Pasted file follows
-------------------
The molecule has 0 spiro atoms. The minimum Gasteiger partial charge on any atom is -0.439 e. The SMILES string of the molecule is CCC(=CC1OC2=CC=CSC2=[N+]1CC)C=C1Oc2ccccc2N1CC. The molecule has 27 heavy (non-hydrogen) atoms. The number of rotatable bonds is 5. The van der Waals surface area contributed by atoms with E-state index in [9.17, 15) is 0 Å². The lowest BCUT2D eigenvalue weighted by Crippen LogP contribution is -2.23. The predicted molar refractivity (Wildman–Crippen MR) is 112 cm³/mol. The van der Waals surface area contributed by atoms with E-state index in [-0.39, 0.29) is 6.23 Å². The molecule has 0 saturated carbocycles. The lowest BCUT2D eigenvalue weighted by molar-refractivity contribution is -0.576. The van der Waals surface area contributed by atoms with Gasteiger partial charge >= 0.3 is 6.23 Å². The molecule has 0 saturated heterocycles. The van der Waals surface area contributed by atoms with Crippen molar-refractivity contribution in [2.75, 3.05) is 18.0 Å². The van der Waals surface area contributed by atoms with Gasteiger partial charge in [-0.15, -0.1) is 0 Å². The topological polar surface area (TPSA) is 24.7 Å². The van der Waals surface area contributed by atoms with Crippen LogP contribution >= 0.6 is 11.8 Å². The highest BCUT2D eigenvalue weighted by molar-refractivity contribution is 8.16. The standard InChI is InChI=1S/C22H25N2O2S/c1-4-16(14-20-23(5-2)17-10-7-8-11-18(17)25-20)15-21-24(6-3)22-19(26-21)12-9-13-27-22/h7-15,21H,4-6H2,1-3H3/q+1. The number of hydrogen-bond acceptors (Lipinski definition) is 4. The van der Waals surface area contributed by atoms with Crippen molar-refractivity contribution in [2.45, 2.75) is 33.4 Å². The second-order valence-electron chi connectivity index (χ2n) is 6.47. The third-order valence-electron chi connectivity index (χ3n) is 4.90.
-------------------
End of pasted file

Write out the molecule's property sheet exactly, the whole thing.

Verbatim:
The molecule has 0 spiro atoms. The minimum Gasteiger partial charge on any atom is -0.439 e. The SMILES string of the molecule is CCC(=CC1OC2=CC=CSC2=[N+]1CC)C=C1Oc2ccccc2N1CC. The molecule has 27 heavy (non-hydrogen) atoms. The number of rotatable bonds is 5. The van der Waals surface area contributed by atoms with E-state index in [9.17, 15) is 0 Å². The lowest BCUT2D eigenvalue weighted by Crippen LogP contribution is -2.23. The predicted molar refractivity (Wildman–Crippen MR) is 112 cm³/mol. The van der Waals surface area contributed by atoms with E-state index in [-0.39, 0.29) is 6.23 Å². The molecule has 0 saturated carbocycles. The lowest BCUT2D eigenvalue weighted by molar-refractivity contribution is -0.576. The van der Waals surface area contributed by atoms with Gasteiger partial charge >= 0.3 is 6.23 Å². The molecule has 0 saturated heterocycles. The van der Waals surface area contributed by atoms with Crippen molar-refractivity contribution in [2.75, 3.05) is 18.0 Å². The van der Waals surface area contributed by atoms with Gasteiger partial charge in [-0.15, -0.1) is 0 Å². The topological polar surface area (TPSA) is 24.7 Å². The van der Waals surface area contributed by atoms with Crippen LogP contribution >= 0.6 is 11.8 Å². The highest BCUT2D eigenvalue weighted by molar-refractivity contribution is 8.16. The standard InChI is InChI=1S/C22H25N2O2S/c1-4-16(14-20-23(5-2)17-10-7-8-11-18(17)25-20)15-21-24(6-3)22-19(26-21)12-9-13-27-22/h7-15,21H,4-6H2,1-3H3/q+1. The number of hydrogen-bond acceptors (Lipinski definition) is 4. The van der Waals surface area contributed by atoms with Crippen molar-refractivity contribution in [2.45, 2.75) is 33.4 Å². The second-order valence-electron chi connectivity index (χ2n) is 6.47. The third-order valence-electron chi connectivity index (χ3n) is 4.90.